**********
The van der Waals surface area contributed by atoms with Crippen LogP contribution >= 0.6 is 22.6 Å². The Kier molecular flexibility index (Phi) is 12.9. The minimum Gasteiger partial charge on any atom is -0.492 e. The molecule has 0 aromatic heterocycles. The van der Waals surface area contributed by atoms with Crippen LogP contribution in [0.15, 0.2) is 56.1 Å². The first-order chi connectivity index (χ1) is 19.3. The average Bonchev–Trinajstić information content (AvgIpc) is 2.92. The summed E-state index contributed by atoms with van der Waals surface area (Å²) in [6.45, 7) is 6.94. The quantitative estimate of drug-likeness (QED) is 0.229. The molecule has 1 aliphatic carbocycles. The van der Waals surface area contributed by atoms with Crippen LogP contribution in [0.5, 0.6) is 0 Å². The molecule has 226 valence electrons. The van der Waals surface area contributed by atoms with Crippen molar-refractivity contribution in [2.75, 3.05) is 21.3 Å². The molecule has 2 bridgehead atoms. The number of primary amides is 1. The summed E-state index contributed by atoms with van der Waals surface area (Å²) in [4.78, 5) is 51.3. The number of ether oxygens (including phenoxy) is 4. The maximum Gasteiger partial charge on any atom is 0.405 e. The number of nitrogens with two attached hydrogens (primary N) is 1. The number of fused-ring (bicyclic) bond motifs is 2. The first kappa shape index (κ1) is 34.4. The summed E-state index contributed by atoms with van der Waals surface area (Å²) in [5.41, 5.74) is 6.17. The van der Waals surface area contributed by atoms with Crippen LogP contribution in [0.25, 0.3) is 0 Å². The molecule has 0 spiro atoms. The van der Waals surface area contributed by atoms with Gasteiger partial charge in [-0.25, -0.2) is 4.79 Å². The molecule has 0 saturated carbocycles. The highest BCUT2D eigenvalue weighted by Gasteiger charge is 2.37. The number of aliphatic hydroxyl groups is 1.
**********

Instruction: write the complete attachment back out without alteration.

The van der Waals surface area contributed by atoms with Crippen LogP contribution >= 0.6 is 22.6 Å². The Kier molecular flexibility index (Phi) is 12.9. The minimum Gasteiger partial charge on any atom is -0.492 e. The molecule has 0 aromatic heterocycles. The van der Waals surface area contributed by atoms with Crippen LogP contribution in [0.15, 0.2) is 56.1 Å². The first-order chi connectivity index (χ1) is 19.3. The average Bonchev–Trinajstić information content (AvgIpc) is 2.92. The summed E-state index contributed by atoms with van der Waals surface area (Å²) in [6.45, 7) is 6.94. The quantitative estimate of drug-likeness (QED) is 0.229. The molecule has 1 aliphatic carbocycles. The van der Waals surface area contributed by atoms with Crippen LogP contribution in [0.5, 0.6) is 0 Å². The molecule has 226 valence electrons. The van der Waals surface area contributed by atoms with Crippen molar-refractivity contribution in [2.75, 3.05) is 21.3 Å². The molecule has 2 bridgehead atoms. The number of primary amides is 1. The summed E-state index contributed by atoms with van der Waals surface area (Å²) in [4.78, 5) is 51.3. The number of ether oxygens (including phenoxy) is 4. The maximum Gasteiger partial charge on any atom is 0.405 e. The number of nitrogens with two attached hydrogens (primary N) is 1. The number of fused-ring (bicyclic) bond motifs is 2. The first kappa shape index (κ1) is 34.4. The summed E-state index contributed by atoms with van der Waals surface area (Å²) in [5.41, 5.74) is 6.17. The van der Waals surface area contributed by atoms with Crippen LogP contribution in [0.25, 0.3) is 0 Å². The molecule has 0 spiro atoms. The van der Waals surface area contributed by atoms with Gasteiger partial charge in [-0.25, -0.2) is 4.79 Å². The molecule has 0 saturated carbocycles. The highest BCUT2D eigenvalue weighted by Gasteiger charge is 2.37. The number of aliphatic hydroxyl groups is 1.